The social satire of the play targets sexual mores and self-interest in staged parallels between high and low society. What are the implications of the use of formal language among the confederates, who call themselves gentleman or fine ladies? The opening act focuses on the “ruin” of Polly who has married Macheath in secret. In what sense is she "ruined"? Mrs. Peachum is given some excellent one-liners in a satire on marriage. What does "marriage" represent in the play? Given that marriage was the bedrock of civil society (see Addison and Steel on this), what does Gay's satire suggest about the current state of affairs?

What is the significance of the play’s title? In what sense is this a beggar’s opera?

What does the list of stolen objects (throughout the play) tell us about the society?

How does Hogarth’s illustration of the final prison scene (3.11) comment on the staging of the play? On the moral of the play?


2. Eliza Haywood, Fantomina

Eliza Haywood 1693-1756
Although until recently Haywood was principally known as the prize in a pissing contest between unscrupulous publishers in Pope's Dunciad, Haywood had an important and highly visible (not to mention sensational) career in literature. One of the most successful novelists of her era, Haywood’s Love in Excess (1719) sold as many copies as the other three most popular fictions of the first half of the century: Gulliver’s Travels, Robinson Crusoe and Pamela. What does such company suggest about Haywood’s achievement in fiction? How might you account for a lack of equal treatment in the history of literature?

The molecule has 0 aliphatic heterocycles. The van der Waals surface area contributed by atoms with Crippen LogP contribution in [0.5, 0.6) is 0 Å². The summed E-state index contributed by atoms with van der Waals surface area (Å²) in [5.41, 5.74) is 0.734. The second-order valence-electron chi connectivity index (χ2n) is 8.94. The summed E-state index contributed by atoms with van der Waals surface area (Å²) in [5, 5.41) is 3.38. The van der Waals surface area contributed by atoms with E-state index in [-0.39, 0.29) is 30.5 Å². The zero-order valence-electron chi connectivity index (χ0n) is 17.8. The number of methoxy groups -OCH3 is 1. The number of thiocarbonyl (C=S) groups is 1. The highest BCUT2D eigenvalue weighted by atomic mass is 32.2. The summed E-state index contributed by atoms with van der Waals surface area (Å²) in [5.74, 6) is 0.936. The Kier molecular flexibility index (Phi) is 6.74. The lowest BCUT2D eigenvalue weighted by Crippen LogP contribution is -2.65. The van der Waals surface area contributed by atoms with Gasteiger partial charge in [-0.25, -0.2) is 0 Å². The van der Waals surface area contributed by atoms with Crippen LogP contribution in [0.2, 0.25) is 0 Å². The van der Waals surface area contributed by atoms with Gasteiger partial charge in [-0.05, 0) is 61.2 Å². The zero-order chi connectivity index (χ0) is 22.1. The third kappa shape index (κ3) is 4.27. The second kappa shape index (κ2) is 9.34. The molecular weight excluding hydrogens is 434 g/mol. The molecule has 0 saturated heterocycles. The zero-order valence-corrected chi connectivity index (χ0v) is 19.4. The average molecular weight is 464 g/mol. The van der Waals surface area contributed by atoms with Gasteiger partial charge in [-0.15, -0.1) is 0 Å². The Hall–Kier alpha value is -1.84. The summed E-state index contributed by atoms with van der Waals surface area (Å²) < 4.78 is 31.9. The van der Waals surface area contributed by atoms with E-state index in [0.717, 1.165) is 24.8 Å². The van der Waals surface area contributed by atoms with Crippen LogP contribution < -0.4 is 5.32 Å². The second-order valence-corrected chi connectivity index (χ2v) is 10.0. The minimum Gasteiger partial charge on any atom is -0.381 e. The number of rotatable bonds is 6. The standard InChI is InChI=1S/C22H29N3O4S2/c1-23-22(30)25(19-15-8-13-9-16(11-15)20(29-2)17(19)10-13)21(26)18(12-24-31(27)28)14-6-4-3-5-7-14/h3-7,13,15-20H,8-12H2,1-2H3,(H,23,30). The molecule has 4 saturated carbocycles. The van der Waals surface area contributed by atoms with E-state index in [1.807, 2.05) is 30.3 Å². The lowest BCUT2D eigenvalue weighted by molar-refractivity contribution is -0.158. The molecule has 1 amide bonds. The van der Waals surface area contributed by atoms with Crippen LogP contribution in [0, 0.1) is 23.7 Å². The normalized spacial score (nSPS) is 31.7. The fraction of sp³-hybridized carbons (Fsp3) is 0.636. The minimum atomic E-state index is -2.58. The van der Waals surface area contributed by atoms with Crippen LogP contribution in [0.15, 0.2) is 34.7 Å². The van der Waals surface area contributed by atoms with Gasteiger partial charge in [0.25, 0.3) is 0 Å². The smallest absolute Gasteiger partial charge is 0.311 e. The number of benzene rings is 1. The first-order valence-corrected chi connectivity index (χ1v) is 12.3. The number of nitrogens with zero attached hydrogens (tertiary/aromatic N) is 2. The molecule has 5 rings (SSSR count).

The editors of Popular Fiction by Women 1660-1730: An Anthology, Paula Backscheider and John Richetti, provide some strategies for reading fictions such as Fantomina. “Joining the critics giving new attention to the non-realist novel, they have revealed unions of form and content and effective statements of personal and public engagement worthy of serious attention.” Haywood’s stories are “a sustained critique of her society, male-female relationships, and class politics, and that these characteristics should be recognized and integrated into studies of the eroticism and wild fantasies also typical of her texts” (xiii).